Tag Archives: qvevri

The orange encounter

“What is this?” I asked, totally confused. It was a white wine. The colour was like amber, but most surprising, there were loads of tannins. I had never tasted anything like it before.

Jennifer had dropped by. Accompanied by this mysterious bottle. But she refused to show it to me.  She insisted, “you must make a guess.”

It was something totally new. And not just something interesting. I liked the wine. The nice amber colour, almost a hint of salmon pink, not quite clear. The nose, a tone of medicine and so much smoke. It could have been a tough single-malt. The dry, concentrated palate. Medium-bodied, good acidity, and all those tannins together with a touch of oxidisation, just as from a forgotten, half-eaten apple or a sherry. Good length with sweet smokiness.

There was no guess and Jennifer dropped the answer. “I thought you’d like to try and not just read about it. You talk about history. This wine is history.” 

It was from Georgia. Made traditionally in qvevri. Qvevri, a large amphora, 2000-4000 litres, made of clay and lined with beeswax. Then buried in the soil, giving a natural temperature control. A method known for 8000 years.

The grape was Mtsvane, organically grown and then fermented with natural yeast. The grape skins and some fine stems included in the fermentation and then retained in the qvevri during the storage period of some months. No filtration.

So this was the explanation to the tannins. And to the colour. Amber I say, but some see it as orange. Hence the term orange wines. 

My first orange encounter was the Pheasant’s Tears Mtsvane 2009. I hope for many more encounters along this path. A new dimension to be explored.

A moment of eternity

Ten thousand years! Of course, that is a long, long time. So what? Well, the reason it fascinates me is the link to the history of the shimmering liquid in my glass.

Yes, it is thought that wine first was made 10.000 years ago. In a region that is now Georgia and Armenia. Then of wild grapes. The cultivation was a later practice, believed to have started some 3.000 years later.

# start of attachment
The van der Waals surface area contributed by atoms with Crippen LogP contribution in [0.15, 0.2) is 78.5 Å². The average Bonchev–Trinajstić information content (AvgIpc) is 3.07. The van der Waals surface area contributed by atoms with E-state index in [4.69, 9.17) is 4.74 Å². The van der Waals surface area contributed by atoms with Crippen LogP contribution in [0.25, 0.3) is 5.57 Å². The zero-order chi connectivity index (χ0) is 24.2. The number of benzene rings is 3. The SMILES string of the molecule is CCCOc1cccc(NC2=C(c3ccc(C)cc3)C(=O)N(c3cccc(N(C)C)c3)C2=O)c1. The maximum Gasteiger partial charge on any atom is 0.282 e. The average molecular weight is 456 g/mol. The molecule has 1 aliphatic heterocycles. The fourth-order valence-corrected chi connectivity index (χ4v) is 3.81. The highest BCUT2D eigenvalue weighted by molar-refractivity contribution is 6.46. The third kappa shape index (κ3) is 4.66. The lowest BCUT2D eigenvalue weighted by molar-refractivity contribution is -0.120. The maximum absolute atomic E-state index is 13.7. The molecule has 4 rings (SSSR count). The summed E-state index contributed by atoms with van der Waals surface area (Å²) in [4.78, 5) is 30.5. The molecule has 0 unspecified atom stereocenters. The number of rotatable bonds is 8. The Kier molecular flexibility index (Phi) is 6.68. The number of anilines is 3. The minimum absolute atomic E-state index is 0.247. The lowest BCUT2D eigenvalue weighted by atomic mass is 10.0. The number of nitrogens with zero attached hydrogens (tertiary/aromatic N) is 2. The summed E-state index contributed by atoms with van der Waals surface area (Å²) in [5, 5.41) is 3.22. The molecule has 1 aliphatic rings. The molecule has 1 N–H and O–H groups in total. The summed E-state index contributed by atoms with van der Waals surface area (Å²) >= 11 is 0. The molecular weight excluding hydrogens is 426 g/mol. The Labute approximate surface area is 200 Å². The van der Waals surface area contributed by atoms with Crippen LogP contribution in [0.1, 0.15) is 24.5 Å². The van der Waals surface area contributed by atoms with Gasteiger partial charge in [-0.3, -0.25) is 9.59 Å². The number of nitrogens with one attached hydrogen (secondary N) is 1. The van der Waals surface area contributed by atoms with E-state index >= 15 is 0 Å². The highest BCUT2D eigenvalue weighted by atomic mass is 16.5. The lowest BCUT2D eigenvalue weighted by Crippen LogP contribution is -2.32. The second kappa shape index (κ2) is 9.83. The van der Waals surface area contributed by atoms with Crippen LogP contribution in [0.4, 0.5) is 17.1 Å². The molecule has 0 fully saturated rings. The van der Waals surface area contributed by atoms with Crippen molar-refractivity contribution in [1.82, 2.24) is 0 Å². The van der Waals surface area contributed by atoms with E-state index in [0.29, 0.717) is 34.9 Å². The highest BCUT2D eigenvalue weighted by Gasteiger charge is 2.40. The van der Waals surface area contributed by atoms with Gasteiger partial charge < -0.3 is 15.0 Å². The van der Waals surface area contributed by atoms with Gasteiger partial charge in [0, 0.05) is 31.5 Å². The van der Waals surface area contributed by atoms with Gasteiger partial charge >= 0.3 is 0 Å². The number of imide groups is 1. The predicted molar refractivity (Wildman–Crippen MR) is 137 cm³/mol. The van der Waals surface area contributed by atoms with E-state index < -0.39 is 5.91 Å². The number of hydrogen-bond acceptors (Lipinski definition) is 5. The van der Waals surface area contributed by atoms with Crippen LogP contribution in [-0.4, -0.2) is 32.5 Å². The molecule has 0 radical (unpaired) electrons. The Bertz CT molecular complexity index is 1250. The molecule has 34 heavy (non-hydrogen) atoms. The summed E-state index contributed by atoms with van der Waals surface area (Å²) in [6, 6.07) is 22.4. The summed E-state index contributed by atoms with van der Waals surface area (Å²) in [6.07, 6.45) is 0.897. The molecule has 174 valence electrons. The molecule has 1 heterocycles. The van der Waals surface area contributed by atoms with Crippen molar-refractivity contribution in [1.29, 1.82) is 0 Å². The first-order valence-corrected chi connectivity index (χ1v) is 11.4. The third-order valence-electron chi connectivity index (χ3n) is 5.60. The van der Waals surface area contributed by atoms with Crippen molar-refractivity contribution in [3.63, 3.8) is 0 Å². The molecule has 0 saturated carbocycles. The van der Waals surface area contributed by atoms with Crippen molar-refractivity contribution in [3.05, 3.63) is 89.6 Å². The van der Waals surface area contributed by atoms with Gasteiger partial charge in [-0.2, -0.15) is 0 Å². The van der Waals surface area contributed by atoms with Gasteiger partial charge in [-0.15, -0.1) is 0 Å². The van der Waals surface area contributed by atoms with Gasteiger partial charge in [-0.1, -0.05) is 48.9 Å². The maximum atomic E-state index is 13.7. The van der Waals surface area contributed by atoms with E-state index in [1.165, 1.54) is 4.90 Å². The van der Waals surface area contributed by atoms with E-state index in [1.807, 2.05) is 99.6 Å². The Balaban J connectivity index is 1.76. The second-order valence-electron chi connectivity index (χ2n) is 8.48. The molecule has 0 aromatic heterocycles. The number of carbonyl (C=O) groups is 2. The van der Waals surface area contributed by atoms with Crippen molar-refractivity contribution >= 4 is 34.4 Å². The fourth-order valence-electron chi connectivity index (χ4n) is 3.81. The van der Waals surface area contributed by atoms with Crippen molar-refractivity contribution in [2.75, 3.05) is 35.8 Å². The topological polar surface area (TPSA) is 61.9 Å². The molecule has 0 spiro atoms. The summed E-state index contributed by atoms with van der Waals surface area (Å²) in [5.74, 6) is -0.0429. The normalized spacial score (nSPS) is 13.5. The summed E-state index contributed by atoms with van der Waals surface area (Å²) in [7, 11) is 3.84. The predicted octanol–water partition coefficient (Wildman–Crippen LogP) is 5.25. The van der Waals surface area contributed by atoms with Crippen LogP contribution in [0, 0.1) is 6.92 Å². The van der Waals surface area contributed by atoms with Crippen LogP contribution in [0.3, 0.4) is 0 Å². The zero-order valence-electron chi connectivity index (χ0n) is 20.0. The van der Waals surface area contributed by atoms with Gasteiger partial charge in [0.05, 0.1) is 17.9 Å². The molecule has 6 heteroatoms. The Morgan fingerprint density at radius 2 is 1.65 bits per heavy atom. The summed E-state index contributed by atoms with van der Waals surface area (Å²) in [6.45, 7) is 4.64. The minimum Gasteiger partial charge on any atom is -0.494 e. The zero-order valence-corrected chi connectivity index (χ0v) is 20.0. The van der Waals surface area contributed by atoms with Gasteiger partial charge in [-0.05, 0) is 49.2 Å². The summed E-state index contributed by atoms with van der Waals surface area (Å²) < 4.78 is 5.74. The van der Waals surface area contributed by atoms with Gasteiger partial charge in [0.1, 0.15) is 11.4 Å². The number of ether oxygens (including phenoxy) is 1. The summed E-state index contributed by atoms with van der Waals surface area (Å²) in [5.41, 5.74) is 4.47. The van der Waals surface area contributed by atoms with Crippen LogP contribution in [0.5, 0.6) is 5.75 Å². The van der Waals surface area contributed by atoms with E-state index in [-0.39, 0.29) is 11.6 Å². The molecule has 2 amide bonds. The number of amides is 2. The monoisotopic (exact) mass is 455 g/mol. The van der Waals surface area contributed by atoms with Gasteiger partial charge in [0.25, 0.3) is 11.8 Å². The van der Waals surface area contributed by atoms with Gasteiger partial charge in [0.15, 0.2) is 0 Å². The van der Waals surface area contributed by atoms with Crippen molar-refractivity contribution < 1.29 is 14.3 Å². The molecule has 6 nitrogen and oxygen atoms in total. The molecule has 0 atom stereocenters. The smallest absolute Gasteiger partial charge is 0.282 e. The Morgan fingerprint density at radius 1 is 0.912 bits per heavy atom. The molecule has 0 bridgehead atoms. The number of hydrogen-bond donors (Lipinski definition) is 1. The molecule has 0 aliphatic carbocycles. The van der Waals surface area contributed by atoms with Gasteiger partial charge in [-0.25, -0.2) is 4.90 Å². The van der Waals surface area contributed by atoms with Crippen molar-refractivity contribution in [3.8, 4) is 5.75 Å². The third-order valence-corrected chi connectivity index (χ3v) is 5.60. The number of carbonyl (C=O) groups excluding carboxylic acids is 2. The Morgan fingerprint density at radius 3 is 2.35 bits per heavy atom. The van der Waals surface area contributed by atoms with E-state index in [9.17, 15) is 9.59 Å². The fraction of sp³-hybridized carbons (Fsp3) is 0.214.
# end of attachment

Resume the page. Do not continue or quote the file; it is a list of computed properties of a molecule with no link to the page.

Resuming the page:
We know for certain that wine was elaborately made, by the hands of men or women with use of winemaking equipment, for more than 6.000 years ago. The location was Armenia, near the southern border with Iran.  In 2007 archaeologists found ancient grape seeds in a cave complex in the Little Caucasus Mountains. The discovery encouraged them to begin an excavation, with an amazing result. In 2010, the oldest winery of the world was found.

The cave holds a complete wine making facility, dated back to 4100 BCE, with a wine press, a clay vat used for fermentation and storage pots. There were even remains of pressed grapes and grape must made of vitis vinifera.

In Georgia, wine is still made very traditionally, using qvevri. A clay vessel buried under the ground, where the grapes are fermented up to six months, taking advantage of the natural coolness provided by the surrounding earth.

So different compared to the modern shining stainless steel wineries. And yet the same. The grapes are crushed, fermented, pressed and there it is – the wine. Young, but still possible to drink at once.

It is a breath-taking perspective, feeling the history and development during thousands of years. An eternity of time. Thinking of the people dedicated to wine then and now. I am grateful to them all. Thanks for this wonderful glass of wine!